{% set baseFontFamily = "Open Sans" %} /* Add the font family you wish to use. You may need to import it above. */

{% set headerFontFamily = "Open Sans" %} /* This affects only headers on the site. Add the font family you wish to use. You may need to import it above. */

{% set textColor = "#565656" %} /* This sets the universal color of dark text on the site */

{% set pageCenter = "1100px" %} /* This sets the width of the website */

{% set headerType = "fixed" %} /* To make this a fixed header, change the value to "fixed" - otherwise, set it to "static" */

{% set lightGreyColor = "#f7f7f7" %} /* This affects all grey background sections */

{% set baseFontWeight = "normal" %} /* More than likely, you will use one of these values (higher = bolder): 300, 400, 700, 900 */

{% set headerFontWeight = "normal" %} /* For Headers; More than likely, you will use one of these values (higher = bolder): 300, 400, 700, 900 */

{% set buttonRadius = '40px' %} /* "0" for square edges, "10px" for rounded edges, "40px" for pill shape; This will change all buttons */

After you have updated your stylesheet, make sure you turn this module off

Will your PPP loan be forgiven? What you need to know now

by Scott Langer on June 24, 2020

Guest post by Alan Greenwell and Rachel Graves

 

The Paycheck Protection Program (PPP) was established in April as part of the Coronavirus Aid, Relief, and Economic Security (CARES) Act. In an effort to help employers continue to pay their employees during the COVID 19 pandemic, the PPP was designed to provide assistance to qualified small businesses (and some other business entities) with payroll and certain other expenses.

The Paycheck Protection Program (PPP) was established in April as part of the Coronavirus Aid, Relief, and Economic Security (CARES) Act. In an effort to help employers continue to pay their employees during the COVID 19 pandemic, the PPP was designed to provide assistance to qualified small businesses (and some other business entities) with payroll and certain other expenses.

The loans were promoted as potentially forgivable, and employers swiftly took advantage of them.

On Friday, June 5, the PPP Flexibility Act was signed into law, making some changes to the original program. It’s possible that more changes could be implemented, and more guidance issued in the coming weeks.

Some experts anticipate that thanks to the most recent changes many borrowers will now be eligible for complete or near-complete forgiveness of their loan. But as always, reporting the necessary data and supporting documentation are critical. Here’s what you need to know as you prepare to apply for PPP loan forgiveness.

 

 

The alternative payroll period, and covered time period extension

Originally borrowers had eight weeks (56 days) from the day funds were received to use them. This has since been adjusted in two ways:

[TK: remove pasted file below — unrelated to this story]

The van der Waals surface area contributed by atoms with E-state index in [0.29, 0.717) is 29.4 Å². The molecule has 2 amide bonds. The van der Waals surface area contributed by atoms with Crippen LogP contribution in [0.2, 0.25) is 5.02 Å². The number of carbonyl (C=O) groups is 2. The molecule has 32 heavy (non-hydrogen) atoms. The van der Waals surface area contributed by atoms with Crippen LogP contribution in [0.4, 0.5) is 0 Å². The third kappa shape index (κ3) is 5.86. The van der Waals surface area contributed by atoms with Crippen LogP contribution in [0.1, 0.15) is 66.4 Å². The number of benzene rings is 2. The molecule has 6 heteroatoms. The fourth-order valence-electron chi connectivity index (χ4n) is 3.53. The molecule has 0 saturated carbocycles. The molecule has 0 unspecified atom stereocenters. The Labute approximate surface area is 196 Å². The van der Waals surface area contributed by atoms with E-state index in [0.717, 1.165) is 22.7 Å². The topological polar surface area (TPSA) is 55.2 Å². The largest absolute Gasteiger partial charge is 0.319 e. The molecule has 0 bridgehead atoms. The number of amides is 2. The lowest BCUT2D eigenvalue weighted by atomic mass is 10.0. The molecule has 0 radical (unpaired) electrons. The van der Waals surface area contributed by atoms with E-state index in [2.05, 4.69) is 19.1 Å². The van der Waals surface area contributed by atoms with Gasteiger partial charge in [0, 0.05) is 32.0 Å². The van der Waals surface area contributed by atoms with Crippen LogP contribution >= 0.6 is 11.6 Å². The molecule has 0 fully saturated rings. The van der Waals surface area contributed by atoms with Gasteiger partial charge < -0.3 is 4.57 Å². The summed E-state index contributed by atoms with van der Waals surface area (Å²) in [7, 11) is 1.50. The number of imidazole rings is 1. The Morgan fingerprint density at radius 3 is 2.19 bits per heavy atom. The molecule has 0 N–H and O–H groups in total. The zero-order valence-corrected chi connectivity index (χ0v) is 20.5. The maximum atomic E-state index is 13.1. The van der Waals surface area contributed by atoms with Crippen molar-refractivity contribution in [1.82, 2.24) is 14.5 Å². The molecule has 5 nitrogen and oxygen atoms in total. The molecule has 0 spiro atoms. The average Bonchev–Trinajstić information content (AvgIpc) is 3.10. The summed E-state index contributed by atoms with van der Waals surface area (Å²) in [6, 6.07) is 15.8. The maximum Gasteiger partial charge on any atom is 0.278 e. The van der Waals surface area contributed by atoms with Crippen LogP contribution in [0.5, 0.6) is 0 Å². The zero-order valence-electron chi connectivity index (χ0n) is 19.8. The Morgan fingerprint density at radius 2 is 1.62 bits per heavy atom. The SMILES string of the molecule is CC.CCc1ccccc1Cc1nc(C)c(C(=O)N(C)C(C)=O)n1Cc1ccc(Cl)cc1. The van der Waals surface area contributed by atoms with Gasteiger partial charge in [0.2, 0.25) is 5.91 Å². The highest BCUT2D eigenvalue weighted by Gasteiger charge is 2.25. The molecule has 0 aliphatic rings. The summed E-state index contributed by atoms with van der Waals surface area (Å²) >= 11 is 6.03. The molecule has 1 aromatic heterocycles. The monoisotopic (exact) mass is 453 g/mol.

1. You may choose to postpone starting the eight-week period until the first day of your next pay cycle to better align the funds with your payroll expenses. For example, if you receive the money on a Wednesday but your next pay cycle begins the following Sunday, you can shift the first day of the loan period to that Sunday. This is known as an alternative payroll period.
  2. The payroll period has been extended up to 24 weeks (or until December 31, 2020, whichever is sooner), if necessary. But employee salary/wage reimbursement is still capped at $100,000.00.

With these changes in place borrowers are more likely to reach the threshold for loan forgiveness, provided they maintain the same FTE count, limit salary/wage reductions, and achieve the correct balance of payroll and non-payroll approved expenses (more on these points below).

 

FTE calculations and salary/wage amounts

During the loan period employers must maintain the same average number of full time equivalent (FTE) employees per week as they did before the COVID-19 pandemic. There are two ways to calculate this:

  • add the actual number of hours worked by all employees in a week and divide that total by 40 (the maximum for each employee is capped at 40 hours per week).
  • use the Small Business Administration’s simplified system: count anyone working 40 or more hours as 1.0 FTE and anyone working less than 40 hours as 0.5 FTE

Your average weekly FTE during the loan period must be equal to or greater than the FTE count during one of two “test” periods:

  • February 15 to June 30, 2019, or
  • January 1 to February 29, 2020

Employers with seasonal workers may use count during consecutive 12-weeks from May 1 to September 30, 2019.

You may select either test period, so be sure to check your FTE for both options before making a final decision on your loan forgiveness application. The amount of loan forgiveness you are granted may be reduced if your FTE count during the loan period falls below the test period FTE you specify.